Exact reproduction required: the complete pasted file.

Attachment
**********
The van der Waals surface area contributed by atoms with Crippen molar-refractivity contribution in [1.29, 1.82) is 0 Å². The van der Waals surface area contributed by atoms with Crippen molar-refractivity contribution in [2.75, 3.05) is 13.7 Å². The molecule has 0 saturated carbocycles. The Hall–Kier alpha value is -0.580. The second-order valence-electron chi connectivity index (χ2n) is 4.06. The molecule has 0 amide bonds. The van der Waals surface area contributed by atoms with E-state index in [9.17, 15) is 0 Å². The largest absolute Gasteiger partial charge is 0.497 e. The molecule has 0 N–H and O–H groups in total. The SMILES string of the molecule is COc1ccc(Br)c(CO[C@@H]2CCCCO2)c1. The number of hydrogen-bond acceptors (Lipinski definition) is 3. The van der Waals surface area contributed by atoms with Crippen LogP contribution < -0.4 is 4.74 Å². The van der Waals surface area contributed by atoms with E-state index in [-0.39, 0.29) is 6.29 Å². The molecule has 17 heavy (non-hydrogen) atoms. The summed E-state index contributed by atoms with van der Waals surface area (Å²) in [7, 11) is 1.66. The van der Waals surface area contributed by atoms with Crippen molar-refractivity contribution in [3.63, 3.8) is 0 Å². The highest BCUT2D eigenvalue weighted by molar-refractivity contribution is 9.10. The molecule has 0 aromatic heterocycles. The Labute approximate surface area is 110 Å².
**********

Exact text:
The van der Waals surface area contributed by atoms with Crippen molar-refractivity contribution in [1.29, 1.82) is 0 Å². The van der Waals surface area contributed by atoms with Crippen molar-refractivity contribution in [2.75, 3.05) is 13.7 Å². The molecule has 0 saturated carbocycles. The Hall–Kier alpha value is -0.580. The second-order valence-electron chi connectivity index (χ2n) is 4.06. The molecule has 0 amide bonds. The van der Waals surface area contributed by atoms with E-state index in [9.17, 15) is 0 Å². The largest absolute Gasteiger partial charge is 0.497 e. The molecule has 0 N–H and O–H groups in total. The SMILES string of the molecule is COc1ccc(Br)c(CO[C@@H]2CCCCO2)c1. The number of hydrogen-bond acceptors (Lipinski definition) is 3. The van der Waals surface area contributed by atoms with Crippen LogP contribution < -0.4 is 4.74 Å². The van der Waals surface area contributed by atoms with E-state index in [-0.39, 0.29) is 6.29 Å². The molecule has 17 heavy (non-hydrogen) atoms. The summed E-state index contributed by atoms with van der Waals surface area (Å²) in [7, 11) is 1.66. The van der Waals surface area contributed by atoms with Crippen molar-refractivity contribution in [3.63, 3.8) is 0 Å². The highest BCUT2D eigenvalue weighted by molar-refractivity contribution is 9.10. The molecule has 0 aromatic heterocycles. The Labute approximate surface area is 110 Å².